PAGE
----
The peasant leader Maria Teresa Flores, who was missing since last August 7, was found dead with signs of having been tortured and then executed with shots from a firearm.
Flores, mother of 14 children, was part of the Coordinating Council of Peasant Organizations of Honduras (COCOCH) and she used to head the Peasant Organization of Honduras (OCH).
The body of the leader was found, in a state of decomposition with shots and signs of having been tortured, on Wednesday at 10:00 am about 35 kilometers from the city of Siguatepeque, according to reports from relatives.
Flores had disappeared on Saturday, August 7 at noon, after having left Tegucigalpa bound for home at 6:00 in the morning. She had contacted a member of a peasant group and said she was in Siguatepeque waiting for a bus to get home. Her family has since then not heard anything about her until today when they found her body in decomposition, said the story of journalist Mabel Marquez.
According to the journalist, the agrarian leader, was coordinator of several peasant groups in the area where she resided, in the department of Comayagua and was originally from the town of Meambar.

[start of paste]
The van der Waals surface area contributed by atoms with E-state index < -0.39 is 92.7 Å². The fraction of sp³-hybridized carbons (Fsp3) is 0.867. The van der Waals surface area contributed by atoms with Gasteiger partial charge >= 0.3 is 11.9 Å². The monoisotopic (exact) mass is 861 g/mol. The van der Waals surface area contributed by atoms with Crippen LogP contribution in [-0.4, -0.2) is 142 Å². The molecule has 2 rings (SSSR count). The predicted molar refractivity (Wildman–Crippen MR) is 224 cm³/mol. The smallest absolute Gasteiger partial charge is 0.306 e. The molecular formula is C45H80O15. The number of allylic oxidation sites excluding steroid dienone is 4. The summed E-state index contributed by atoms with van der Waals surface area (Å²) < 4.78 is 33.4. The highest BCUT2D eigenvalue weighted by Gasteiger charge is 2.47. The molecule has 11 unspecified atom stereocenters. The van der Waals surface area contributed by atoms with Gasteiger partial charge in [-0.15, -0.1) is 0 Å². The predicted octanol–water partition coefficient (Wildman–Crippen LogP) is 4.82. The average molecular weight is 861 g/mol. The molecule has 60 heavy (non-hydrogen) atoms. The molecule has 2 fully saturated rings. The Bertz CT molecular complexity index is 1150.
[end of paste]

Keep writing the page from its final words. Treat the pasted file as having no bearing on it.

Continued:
The year before Maria Teresa Flores had lost 15 relatives in a car accident while returning from the funeral of a relative.
A political assassination.
The leader of the National Front of Popular Resistance (FNRP), Carlos H. Reyes, called the death of Flores, a “political assassination”, framed in the repression the country lives under after the coup.
Reyes questioned whether “those who make decisions (about the assassination of social leaders) are at the highest level, advised by key elements of the U.S. embassy.”
In recent months there have been a series of murders and executions of people, to the extent that the country was ranked as the most violent in the world by a British publication “The Economist.”
The Committee of Relatives of the Detained and Disappeared in Honduras, COFADEH, reported a few days ago that there is a state policy of systematic violation of human rights in Honduras.
SOURCE: Red Morazánica de Información